taught school in the long winter vacations to earn money for his expenses, and after graduating from college he taught two and a half years as principal of high schools, first at South Abington
, now Whitman
, and then at Stoneham, Mass.
He was a clerk in the quartermaster's department at Nashville, Tennessee
, in 1864 and 1865.
On returning to Boston
, he entered the educational department of Taggard
, publishers and stationers.
On the retirement of Mr. Taggard
, in 1869, he became a member of the firm, and continued the business, the firm name soon becoming Thompson
& Co. Among the most noted books which bore their imprint, were ‘Cushing
's Manual of Parliamentary Practice,’ ‘Eaton
's Mathematical Series,’ and ‘Meservey
At his death, he was one of the oldest publishers in the country, and his firm, through all the vicissitudes of business and of keen competition, bore a reputation for honorable dealings.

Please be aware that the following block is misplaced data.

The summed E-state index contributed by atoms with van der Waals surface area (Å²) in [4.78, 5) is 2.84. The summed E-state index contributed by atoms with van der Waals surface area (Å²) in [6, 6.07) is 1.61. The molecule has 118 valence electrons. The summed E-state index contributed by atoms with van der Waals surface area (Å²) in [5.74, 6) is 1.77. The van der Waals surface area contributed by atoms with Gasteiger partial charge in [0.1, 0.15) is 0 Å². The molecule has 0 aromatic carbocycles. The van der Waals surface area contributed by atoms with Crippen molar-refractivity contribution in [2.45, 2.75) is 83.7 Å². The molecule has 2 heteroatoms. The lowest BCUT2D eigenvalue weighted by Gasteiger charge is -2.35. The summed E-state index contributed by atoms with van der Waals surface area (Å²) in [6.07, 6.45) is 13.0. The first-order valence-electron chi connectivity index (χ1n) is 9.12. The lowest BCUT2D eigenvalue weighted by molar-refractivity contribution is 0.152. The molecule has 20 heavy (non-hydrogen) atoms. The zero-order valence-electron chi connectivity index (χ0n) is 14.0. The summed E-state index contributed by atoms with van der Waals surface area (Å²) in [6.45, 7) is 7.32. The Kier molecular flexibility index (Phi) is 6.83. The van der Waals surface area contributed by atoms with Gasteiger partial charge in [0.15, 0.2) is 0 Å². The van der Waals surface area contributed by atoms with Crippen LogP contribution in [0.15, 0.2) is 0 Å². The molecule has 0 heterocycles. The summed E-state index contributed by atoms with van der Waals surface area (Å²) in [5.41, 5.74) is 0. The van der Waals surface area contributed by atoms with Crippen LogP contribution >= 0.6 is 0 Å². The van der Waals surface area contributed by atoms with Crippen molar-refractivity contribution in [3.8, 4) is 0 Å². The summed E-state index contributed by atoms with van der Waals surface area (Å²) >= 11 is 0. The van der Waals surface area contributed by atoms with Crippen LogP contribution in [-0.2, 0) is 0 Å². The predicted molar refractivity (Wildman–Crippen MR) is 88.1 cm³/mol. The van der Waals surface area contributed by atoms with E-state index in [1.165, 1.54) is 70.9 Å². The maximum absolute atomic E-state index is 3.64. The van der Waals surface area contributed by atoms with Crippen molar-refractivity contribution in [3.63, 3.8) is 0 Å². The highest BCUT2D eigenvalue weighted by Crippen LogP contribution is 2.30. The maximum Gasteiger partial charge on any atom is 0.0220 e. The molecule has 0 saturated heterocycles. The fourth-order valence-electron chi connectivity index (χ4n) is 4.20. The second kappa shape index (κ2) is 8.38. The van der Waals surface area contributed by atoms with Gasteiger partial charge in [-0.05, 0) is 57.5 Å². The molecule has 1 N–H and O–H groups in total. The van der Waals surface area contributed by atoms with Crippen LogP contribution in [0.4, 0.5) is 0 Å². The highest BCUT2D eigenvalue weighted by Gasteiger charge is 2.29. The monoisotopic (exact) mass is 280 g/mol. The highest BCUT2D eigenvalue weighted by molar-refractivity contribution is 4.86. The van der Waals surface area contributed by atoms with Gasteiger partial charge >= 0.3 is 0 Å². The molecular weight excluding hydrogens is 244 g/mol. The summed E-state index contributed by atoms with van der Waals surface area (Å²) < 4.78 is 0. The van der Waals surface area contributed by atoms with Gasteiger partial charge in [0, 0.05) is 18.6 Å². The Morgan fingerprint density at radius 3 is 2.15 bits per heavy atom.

In 1869 Mr. Brown
married Abby Dudley Tucker
, daughter of General Henry
and Nancy (Dudley
, of Raymond, New Hampshire
, a lineal descendant of Gov. Thomas Dudley
, of the Massachusetts Bay
He is survived by his wife and three sons, Henry Tucker Brown
, of New York City, Howard Dudley Brown
, of Arlington, Massachusetts
, and Edward Bangs Brown
, of Cleveland, Ohio
, and two grandchildren, Elizabeth
, daughter of his son Howard
, and Barbara, daughter of his son Edward.
In 1871 Mr. Brown
came to Medford
to live in the house on Allston street, which was ever after his home.
West Medford was then a little village, with no church and only some twenty-five houses on the west of the railroad.
Many changes took place in the thirty-seven years of his residence here, and he took a prominent and active part in all that promoted the welfare of the community.
He never held public office, nor was a candidate for office, but he was a public spirited citizen,